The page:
01 02 03 "CorporateTheatre": "CorporateTheatre" & Core Values 04 05 15 16 19 20 21 22 23 24 25 26 27 28 31 32 33

"CorporateTheatre" & Core Values

(Excerpts from a recent proposal on how "CorporateTheatre" can facilitate the EXPERIENCING of the core values of a particular organization.)

Oneness: The basic foundation of a natural team is ‘Integration’. Using the theatre metaphor, Integration can happen only at the level of the ‘actor’. ‘Characters’ cannot integrate. For instance the King and the Slave, the Assassin and the Victim, experience hierarchy and conflict. But at the level of the actor there is no hierarchy and no conflict. Each actor is doing everything possible to make their own as well as the other actor’s performance as realistic as possible. Many organizations spend a great deal of time, energy, and money trying to integrate characters - people confined within their 'personality cages' of seniority, designation, qualification, experience, etc.). Participants in the CT workshop experience their ability to integrate powerfully as actors within minutes, and then take on functional hierarchy and even functional conflict as per the current and changing needs of the team, without getting into human hierarchy and human conflict.

Commitment: Commitment, like ‘Integrity’ has to be total. One cannot have 90% commitment just like there is no such thing as 90% integrity. Competencies can vary from individual to individual, and in the same individual from situation to situation. But commitment must remain consistent. A critical message repeatedly reinforced by the CT process is that when the commitment is total, new competencies get discovered and resources get created. Without commitment, even existing competencies and resources remain unutilized or underutilized. Commitment comes not out of individuals surrendering to the team. That may be a noble value but not always practical. Rather, it comes out of individual egos getting aligned to a common goal and a common success. Participants will experience the power of alignment, and the resulting commitment and its immense possibilities.

Creativity: Creativity is often thought of as a ‘technique’, or ‘thinking out of the box’. Participants will experientially redefine creativity. When you want to be different for the sake of being different, when you want to think out of the box you may end up blocking creativity. What you need may be in the box. Instead, creativity will be experienced as a free, committed, energized response to the need of the moment. And when individuals are free to express themselves without fear of rejection or ridicule, individual creativity becomes team innovation.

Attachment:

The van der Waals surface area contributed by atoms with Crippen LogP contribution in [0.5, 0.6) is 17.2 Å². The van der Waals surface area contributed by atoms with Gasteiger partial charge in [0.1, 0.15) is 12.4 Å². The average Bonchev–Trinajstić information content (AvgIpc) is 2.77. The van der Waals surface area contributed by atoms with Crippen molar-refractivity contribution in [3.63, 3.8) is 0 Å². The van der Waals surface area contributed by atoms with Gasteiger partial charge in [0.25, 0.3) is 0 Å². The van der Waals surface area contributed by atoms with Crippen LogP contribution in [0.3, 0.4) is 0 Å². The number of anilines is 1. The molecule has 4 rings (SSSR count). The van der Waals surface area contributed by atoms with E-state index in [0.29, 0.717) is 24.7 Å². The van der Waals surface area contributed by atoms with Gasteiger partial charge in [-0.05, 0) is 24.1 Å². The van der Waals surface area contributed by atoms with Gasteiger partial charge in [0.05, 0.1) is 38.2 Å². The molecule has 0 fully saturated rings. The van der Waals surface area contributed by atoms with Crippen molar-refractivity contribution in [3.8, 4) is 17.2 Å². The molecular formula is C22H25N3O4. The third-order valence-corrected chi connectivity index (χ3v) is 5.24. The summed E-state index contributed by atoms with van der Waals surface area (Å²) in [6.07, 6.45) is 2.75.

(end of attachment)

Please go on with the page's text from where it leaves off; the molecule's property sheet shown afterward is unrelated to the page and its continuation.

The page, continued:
Agility: CT explores agility as the freedom to experience oneself and the world around as a ‘process’ and not as a ‘product’. Within the ‘personality prison’ I am a product - this is the way I am, this is the way I will be. Without the personality cage we become processes. Yesterday I felt introverted. Today I see myself as an extrovert. As they say in Zen, “you never step in the same river twice”. As a product I see the same river. As a process I see the constantly flowing changing water and all the wonders that come with it. Agility is the ability to reinvent oneself in complete freedom and with total availability in the ‘here-and-now’. Participants in the workshop experience and express their ability to continuously adapt themselves to constantly changing teams, and situations, in a matter of minutes.

Adding Value: In many organizations we create role clarity before goal clarity. Worse, in some cases while there is clarity of the role, there is no idea about the goal itself. Participants will experience that when I know what the team has to achieve, when I know what I can contribute, and when I know what the other people around me are contributing, only then can I add value to any process. Another critical component of adding value is the attitude, rather than the technique of ‘quality’ – the commitment to continuously improve on what is current available.

Integrity: In life, as in theatre, we play many different roles. We could be King in one play, and Slave in the next. So also the same individual may be Boss to someone, subordinate to someone, peer to someone, mentor, mentee, spouse, parent, son or daughter. However, the actor is the same. CT experiences Integrity as being centred in the actor. Irrespective of the roles we play, how do we remain centred in the actor within us, and how do we relate to the actor in the other. We also realise that if the actor does anything that is not consistent with the character he or she has to play, the role is ineffective and even disruptive. For this consistency, my role, my behaviour, my thoughts, and my body language has to be in alignment with the role that I am playing. Then every role has integrity.


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